rivnet package enables the analysis of river networks in the R environment with a particular emphasis on environmental modeling purposes. Being based on digital elevation data (rather than river shapefiles), it allows for computation of areas and thus attribution of covariate values or hydraulic variables across a river network. Extraction of drainage patterns is based on TauDEM's D8 flow direction algorithm, a robust and widely used method that allows for univocal evaluation of distances between stream sites. A major asset of
rivnet is that, unlike other DEM-based river network analysis tools, it does not require the use of graphical user interface-based GIS software, and hence it allows for replicable workflows while at the same time providing a series of drawing options and functions assisting in tasks such as delineating the catchment shape or localizing a site within a river. The use of a fixed sequence of TauDEM commands is advantageous because it makes the task of extracting a river network accessible to users unfamiliar with geomorphologic, hydrologic or GIS tools. In the same spirit,
rivnet functions are designed so as to require a minimal amount of user input: by interfacing with the
elevatr package, it is sufficient to provide the extent of the region of interest and outlet coordinates in order to obtain river data, and minimal information on river hydraulics (say, one width and one discharge value) is enough to produce a hydraulic model for the whole river network. At the same time, a wide set of options enables customization for more experienced users. Moreover,
river objects can be exported in free format, thus allowing for subsequent landscape analyses with D-infinity or other methods and software.
The main limitations of the
rivnet package are inherent to the use of the D8 method. In particular, being based on DEM analysis, the accuracy of the determination of flow directions is constrained by the quality of the topographic data provided. This implies that river network delineation in low-relief areas could be imprecise, as algorithms specifically tailored for flat landscapes (e.g., Passalacqua et al., 2012) are not included in the current workflow. To help overcome this limitation, as well as those induced by artificial flow paths (such as ditches or pipes across elevation boundaries), it is thus suggested to manually decrease the elevation of the affected cells in the input DEM. Additionally, the use of a single flow direction algorithm such as D8 does not allow for handling braided channels. In fact, TauDEM's D8 method, and in turn the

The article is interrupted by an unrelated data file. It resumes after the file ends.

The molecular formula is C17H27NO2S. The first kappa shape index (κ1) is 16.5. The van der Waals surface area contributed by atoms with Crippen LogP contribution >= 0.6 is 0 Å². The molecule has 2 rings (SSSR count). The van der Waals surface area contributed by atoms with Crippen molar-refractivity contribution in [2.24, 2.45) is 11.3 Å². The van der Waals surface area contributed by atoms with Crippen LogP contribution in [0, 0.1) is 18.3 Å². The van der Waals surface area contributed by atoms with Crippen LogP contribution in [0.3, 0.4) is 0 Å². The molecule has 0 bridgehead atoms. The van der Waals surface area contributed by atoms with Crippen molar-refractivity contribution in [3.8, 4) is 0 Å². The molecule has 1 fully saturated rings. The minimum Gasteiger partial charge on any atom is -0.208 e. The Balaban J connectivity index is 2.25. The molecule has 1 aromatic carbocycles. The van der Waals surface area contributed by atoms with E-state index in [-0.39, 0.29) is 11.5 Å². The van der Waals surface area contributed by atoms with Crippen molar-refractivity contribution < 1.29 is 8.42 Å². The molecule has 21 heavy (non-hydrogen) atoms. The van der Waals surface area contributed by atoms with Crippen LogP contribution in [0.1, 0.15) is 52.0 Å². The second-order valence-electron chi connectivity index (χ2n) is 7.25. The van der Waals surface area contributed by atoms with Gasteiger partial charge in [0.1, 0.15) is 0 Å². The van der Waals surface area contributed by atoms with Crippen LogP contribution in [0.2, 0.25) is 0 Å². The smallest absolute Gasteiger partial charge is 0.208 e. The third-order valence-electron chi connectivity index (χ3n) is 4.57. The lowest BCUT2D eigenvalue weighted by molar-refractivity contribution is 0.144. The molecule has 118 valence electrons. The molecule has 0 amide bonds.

rivnet package, is aimed towards catchment-scale terrain analysis, and hence topographic features at a reach scale might not be accurately reproduced.
In conclusion, because of its simplicity and wide range of possible applications,
rivnet can facilitate and promote the development of spatially explicit ecological and biogeochemical models in river networks, which are crucial tools for a mechanistic understanding of the state and change in freshwater environments.
rivnet package is available on CRAN at the following link: https://CRAN.R-project.org/package=rivnet (Carraro, 2023a). Scripts reproducing the applications are available at the following link: https://doi.org/10.5281/zenodo.8279240 (Carraro, 2023b). Data used in the applications are freely accessible online (links are provided in the aforementioned scripts).
The author has declared that there are no competing interests.
Publisher's note: Copernicus Publications remains neutral with regard to jurisdictional claims made in the text, published maps, institutional affiliations, or any other geographical representation in this paper. While Copernicus Publications makes every effort to include appropriate place names, the final responsibility lies with the authors.
The author thanks Florian Altermatt, Enrico Bertuzzo and François Keck for their helpful comments and feedback on the package and article.
This research has been supported by the Schweizerischer Nationalfonds zur Förderung der Wissenschaftlichen Forschung (Ambizione grant no. PZ00P2_202010).
This paper was edited by Roger Moussa and reviewed by Polina Lemenkova and Warrick Dawes.